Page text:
The 15 17 To Paris

Author: Anthony Sadler
Publisher: PublicAffairs
ISBN: 1610397347
Size: 27.94 MB
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Now a major motion picture directed by Clint Eastwood, in theaters February 2018. An ISIS terrorist planned to kill more than 500 people. He would have succeeded except for three American friends who refused to give in to fear. On August 21, 2015, Ayoub El-Khazzani boarded train #9364 in Brussels, bound for Paris. There could be no doubt about his mission: he had an AK-47, a pistol, a box cutter, and enough ammunition to obliterate every passenger on board. Slipping into the bathroom in secret, he armed his weapons. Another major ISIS attack was about to begin. Khazzani wasn't expecting Anthony Sadler, Alek Skarlatos, and Spencer Stone. Stone was a martial arts enthusiast and airman first class in the US Air Force, Skarlatos was a member of the Oregon National Guard, and all three were fearless. But their decision-to charge the gunman, then overpower him even as he turned first his gun, then his knife, on Stone-depended on a lifetime of loyalty, support, and faith. Their friendship was forged as they came of age together in California: going to church, playing paintball, teaching each other to swear, and sticking together when they got in trouble at school. Years later, that friendship would give all of them the courage to stand in the path of one of the world's deadliest terrorist organizations. The 15:17 to Paris is an amazing true story of friendship and bravery, of near tragedy averted by three young men who found the heroic unity and strength inside themselves at the moment when they, and 500 other innocent travelers, needed it most.

Silent Spring

Author: Rachel Carson
Publisher: Houghton Mifflin Harcourt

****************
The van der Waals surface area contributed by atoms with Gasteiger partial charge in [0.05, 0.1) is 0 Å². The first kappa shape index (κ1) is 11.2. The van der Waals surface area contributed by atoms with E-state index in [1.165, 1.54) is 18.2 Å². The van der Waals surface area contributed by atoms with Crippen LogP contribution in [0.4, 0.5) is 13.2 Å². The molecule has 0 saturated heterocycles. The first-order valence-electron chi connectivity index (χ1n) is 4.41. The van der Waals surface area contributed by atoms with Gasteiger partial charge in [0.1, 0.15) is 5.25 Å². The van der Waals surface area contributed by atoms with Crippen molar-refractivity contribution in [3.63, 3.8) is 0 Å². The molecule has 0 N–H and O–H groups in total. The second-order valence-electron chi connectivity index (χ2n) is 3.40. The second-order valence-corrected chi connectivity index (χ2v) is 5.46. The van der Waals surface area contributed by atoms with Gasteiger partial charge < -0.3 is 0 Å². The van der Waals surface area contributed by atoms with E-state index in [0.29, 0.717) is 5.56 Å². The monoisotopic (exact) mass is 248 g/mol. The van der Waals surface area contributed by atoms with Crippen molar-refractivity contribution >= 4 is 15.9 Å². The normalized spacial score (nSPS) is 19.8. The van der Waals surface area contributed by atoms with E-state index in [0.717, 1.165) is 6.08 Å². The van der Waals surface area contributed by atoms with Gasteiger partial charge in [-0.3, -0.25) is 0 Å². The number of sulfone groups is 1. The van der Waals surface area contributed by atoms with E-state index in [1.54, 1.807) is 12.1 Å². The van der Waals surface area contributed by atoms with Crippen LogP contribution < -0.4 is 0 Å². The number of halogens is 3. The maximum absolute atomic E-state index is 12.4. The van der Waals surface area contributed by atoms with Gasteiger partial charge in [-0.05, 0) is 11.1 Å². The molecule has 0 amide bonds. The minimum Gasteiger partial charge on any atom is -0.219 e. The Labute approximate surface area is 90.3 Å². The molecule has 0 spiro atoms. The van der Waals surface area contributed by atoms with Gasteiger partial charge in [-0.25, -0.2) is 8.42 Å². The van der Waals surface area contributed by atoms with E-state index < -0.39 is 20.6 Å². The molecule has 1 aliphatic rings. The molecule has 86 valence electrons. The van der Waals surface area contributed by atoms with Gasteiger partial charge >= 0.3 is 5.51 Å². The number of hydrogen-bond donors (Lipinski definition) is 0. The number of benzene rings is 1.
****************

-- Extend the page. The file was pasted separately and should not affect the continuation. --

ISBN: 9780618249060
Size: 30.89 MB
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Discusses the reckless annihilation of fish and birds by the use of pesticides and warns of the possible genetic effects on humans.

In Harm S Way

Author: Doug Stanton
Publisher: Henry Holt and Company
ISBN: 1466818786
Size: 56.52 MB
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A harrowing, adrenaline-charged account of America's worst naval disaster -- and of the heroism of the men who, against all odds, survived. On July 30, 1945, the USS Indianapolis was torpedoed in the South Pacific by a Japanese submarine. An estimated 300 men were killed upon impact; close to 900 sailors were cast into the Pacific Ocean, where they remained undetected by the navy for nearly four days and nights. Battered by a savage sea, they struggled to stay alive, fighting off sharks, hypothermia, and dementia. By the time rescue arrived, all but 317 men had died. The captain's subsequent court-martial left many questions unanswered: How did the navy fail to realize the Indianapolis was missing? Why was the cruiser traveling unescorted in enemy waters? And perhaps most amazing of all, how did these 317 men manage to survive? Interweaving the stories of three survivors -- the captain, the ship's doctor, and a young marine -- journalist Doug Stanton has brought this astonishing human drama to life in a narrative that is at once immediate and timeless. The definitive account of a little-known chapter in World War II history, In Harm's Way is destined to become a classic tale of war, survival, and extraordinary courage.